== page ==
The book Socrates and Other Saints Dariusz Karłowicz, which I recently finished translating, is a mainstay of this blog here and somewhat controversially here. Karłowicz’s book deals with the Church Fathers whose writings, problems, and practices remain highly relevant as suggested here and here. What follows is the conclusion of the book. It’s a tantalizing glimpse into the Polish philosopher’s groundbreaking research into how early Christian theologians adopted the tradition of philosophy as a way of life to their own purposes. The story he tells sullies any hopes for a pure Christianity, which is something I’ve written in my most notorious post here.
We are still courting publishers in the States. Feel free to contact me about the right for publishing this book.
Satan hasn’t stolen our world. The world wasn’t created by an evil demon. Even if it seems to be broken, Genesis demands we remember it was created “good” by God. The Christians (unlike those who succumb to Manichean temptations) cannot simply wipe out the world, which obviously does not mean the world is perfect, because, after all, a disposition toward the good and its actualization are two different things. Even if the world contains so much luster, even if it promises a compromise, we should still not forget that we are in conflict with it. The conflict is life or death. We can admire the world, learn about it, we can use it, but we should know its dangers, and that it needs to be saved. Above all: it needs to be saved!
This is what the Apologists can teach us about the world, culture, and philosophy. The pendulum steadily swings between contempt and wonder. The aim is not compromise between these stances, rather we need both the extremes of the swing simultaneously. Each extreme taken on its own is too confined for Christian teaching, and so: neither unconditional rejection, nor unconditional embrace. After all, we are on the way like Odysseus to Ithaca. We find ourselves here for a short moment, being here is like finding ourselves strangers in a strange land. As guests and passersby we must take care of what’s been entrusted to us; we should use it sensibly, but we should not make ourselves too much at home, because we ought not forget where we are heading.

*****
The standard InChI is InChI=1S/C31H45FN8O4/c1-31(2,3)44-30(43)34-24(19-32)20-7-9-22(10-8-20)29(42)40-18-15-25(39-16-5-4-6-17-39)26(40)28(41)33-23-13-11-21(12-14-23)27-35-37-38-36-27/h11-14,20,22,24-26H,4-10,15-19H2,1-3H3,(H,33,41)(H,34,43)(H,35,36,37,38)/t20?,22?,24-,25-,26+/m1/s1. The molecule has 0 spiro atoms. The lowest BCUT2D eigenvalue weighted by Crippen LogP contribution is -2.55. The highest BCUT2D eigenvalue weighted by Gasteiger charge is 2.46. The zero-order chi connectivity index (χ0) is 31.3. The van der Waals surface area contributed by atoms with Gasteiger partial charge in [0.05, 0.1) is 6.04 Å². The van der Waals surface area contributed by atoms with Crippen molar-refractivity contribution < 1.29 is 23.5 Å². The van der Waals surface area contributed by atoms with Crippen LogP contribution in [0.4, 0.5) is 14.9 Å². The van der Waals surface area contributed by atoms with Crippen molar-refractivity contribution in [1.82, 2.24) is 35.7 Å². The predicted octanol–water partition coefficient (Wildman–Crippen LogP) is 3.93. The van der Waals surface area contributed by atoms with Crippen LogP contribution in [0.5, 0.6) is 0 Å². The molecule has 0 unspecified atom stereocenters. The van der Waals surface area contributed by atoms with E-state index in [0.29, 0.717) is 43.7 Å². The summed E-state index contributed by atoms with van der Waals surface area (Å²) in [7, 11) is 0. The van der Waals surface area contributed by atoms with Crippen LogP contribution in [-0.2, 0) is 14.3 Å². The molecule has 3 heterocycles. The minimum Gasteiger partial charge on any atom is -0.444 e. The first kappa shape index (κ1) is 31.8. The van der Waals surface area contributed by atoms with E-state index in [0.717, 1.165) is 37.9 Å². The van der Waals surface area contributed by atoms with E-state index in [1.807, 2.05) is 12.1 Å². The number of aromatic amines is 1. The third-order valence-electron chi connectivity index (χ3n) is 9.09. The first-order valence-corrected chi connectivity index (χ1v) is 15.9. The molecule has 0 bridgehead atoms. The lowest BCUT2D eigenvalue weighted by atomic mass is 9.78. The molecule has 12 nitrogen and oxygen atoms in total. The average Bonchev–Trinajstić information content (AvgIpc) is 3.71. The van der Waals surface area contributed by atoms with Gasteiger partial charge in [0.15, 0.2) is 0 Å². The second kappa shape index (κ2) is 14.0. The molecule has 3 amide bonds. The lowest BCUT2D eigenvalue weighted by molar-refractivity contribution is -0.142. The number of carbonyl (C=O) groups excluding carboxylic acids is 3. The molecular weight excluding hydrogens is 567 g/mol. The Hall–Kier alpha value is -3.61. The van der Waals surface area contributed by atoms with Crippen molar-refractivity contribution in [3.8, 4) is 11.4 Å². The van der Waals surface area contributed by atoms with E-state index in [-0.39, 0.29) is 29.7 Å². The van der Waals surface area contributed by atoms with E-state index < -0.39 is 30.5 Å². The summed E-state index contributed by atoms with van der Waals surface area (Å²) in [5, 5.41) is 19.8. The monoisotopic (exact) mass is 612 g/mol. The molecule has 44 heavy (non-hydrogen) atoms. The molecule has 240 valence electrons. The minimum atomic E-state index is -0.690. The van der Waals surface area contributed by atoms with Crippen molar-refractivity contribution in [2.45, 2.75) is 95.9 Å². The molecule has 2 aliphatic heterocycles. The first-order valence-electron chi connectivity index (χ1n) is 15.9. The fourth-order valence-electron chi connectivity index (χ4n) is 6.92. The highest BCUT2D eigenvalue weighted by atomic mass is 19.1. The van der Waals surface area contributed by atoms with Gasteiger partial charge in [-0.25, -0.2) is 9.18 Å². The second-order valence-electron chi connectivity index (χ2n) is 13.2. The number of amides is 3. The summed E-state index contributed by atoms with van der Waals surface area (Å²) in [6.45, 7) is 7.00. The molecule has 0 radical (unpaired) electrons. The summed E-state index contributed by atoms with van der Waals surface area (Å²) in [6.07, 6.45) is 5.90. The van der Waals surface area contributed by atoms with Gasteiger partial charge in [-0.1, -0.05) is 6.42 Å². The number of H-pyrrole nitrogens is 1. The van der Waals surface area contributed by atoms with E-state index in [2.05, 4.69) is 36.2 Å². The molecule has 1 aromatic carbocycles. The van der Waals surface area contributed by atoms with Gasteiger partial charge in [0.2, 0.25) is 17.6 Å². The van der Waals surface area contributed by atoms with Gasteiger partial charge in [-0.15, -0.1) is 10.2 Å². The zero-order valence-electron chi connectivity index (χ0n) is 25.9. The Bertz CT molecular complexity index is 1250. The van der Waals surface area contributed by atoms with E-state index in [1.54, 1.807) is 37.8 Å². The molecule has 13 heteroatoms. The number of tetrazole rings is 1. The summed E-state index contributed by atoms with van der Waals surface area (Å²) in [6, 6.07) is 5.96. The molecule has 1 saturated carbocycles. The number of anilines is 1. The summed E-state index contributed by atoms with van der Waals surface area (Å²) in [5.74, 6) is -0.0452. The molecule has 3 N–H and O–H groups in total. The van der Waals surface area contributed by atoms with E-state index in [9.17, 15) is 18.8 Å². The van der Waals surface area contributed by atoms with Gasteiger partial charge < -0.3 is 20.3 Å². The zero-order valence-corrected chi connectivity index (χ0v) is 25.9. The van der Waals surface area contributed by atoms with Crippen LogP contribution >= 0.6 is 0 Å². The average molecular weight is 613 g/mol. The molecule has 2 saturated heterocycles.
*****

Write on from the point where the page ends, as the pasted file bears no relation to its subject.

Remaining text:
If we are on the way, said Augustine many years after the Apologists in his treatise De doctrina christiana, if we are wayfarers who want to return home, then we must see the world as a means of transportation (terestibus vel marinis vehiculis) and always remember to distinguish the means and ends. The metaphor of returning home serves to demonstrate the order of goods and so the right attitude toward earthly goods. Augustine enjoyed this homely comparison greatly. It served him during his youth (when he was a Marinist) as an image of the path to happiness. In his maturity it returned as an image of the path to salvation, “So in this mortal life we are like travelers away from our Lord [2 Cor 5:6]: if we wish to return to the homeland where we can be happy we must use (utendum) this world, not enjoy (fruendum) it . . .”